New species of deep-sea zooplankton discovered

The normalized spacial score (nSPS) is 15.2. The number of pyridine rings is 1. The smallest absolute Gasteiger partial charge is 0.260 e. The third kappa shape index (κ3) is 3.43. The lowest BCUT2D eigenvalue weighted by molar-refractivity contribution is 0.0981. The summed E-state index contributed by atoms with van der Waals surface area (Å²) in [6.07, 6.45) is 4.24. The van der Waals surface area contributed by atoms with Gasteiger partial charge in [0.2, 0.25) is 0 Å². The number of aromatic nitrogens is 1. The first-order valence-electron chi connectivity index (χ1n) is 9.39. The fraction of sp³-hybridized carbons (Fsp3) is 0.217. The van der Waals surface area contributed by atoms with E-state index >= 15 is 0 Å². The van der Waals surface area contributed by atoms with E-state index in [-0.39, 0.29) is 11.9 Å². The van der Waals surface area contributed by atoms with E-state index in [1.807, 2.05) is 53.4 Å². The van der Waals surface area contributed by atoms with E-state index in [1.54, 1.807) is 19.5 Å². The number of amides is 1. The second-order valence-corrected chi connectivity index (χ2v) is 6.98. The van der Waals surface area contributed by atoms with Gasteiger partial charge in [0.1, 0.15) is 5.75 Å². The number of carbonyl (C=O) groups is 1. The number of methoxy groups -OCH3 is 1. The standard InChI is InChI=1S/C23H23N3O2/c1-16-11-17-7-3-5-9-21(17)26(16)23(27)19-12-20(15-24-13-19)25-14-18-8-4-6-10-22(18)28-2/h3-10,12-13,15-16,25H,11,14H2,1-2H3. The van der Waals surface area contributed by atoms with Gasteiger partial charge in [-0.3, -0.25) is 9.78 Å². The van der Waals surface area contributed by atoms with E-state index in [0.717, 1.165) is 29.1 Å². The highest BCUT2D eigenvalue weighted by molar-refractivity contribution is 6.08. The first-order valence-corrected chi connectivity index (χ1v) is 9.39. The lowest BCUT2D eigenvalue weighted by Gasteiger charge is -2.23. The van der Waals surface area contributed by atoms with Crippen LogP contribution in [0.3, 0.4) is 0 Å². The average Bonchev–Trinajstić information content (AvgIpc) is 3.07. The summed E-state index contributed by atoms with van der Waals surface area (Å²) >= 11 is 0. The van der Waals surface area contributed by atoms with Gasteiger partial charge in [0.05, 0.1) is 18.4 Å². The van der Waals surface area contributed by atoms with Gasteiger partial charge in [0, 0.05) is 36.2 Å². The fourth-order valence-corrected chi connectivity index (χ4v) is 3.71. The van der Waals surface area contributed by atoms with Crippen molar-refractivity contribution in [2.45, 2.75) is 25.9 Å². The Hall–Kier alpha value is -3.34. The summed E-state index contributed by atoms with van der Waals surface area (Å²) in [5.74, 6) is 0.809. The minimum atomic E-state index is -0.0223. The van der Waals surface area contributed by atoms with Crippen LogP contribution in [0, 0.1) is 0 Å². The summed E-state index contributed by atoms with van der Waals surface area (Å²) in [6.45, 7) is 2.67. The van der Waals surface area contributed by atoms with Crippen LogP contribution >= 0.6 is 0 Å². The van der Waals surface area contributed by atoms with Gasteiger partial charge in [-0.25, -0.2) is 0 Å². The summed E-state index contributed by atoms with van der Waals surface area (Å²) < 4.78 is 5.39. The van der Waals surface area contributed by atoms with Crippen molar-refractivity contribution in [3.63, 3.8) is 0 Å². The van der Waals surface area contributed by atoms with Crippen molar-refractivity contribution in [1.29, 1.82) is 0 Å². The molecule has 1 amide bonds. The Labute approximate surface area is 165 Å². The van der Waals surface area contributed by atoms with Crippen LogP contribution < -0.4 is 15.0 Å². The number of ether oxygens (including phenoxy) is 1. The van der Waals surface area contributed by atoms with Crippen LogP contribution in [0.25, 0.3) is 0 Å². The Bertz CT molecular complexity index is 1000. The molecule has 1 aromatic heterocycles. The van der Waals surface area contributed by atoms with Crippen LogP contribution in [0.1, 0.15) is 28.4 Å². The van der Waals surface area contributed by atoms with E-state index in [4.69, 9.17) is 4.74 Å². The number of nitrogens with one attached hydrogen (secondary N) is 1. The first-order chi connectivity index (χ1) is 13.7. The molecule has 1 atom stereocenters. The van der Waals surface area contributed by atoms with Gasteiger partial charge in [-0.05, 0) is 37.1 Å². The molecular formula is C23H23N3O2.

Scientists have found 10 to 20 new species of zooplankton deep in the Atlantic Ocean, including teeny-tiny shrimp-like creatures, gooey jellyfish-esque plankton, and swimming worms. Zooplankton form the base of many ocean food chains and act as carbon sinks by feeding on carbon-laden plant phytoplankton and then sinking to the ocean depths. The discoveries came as part of an ongoing international Census of Marine Life, which will help scientists figure out whether global warming will harm life in the oceans (more than it already has, that is). “By 2010, the research … will provide a baseline against which future generations can measure changes to the zooplankton and their provinces, caused by pollution, overfishing, climate change, and other shifting environmental conditions,” said lead scientist Ann Bucklin.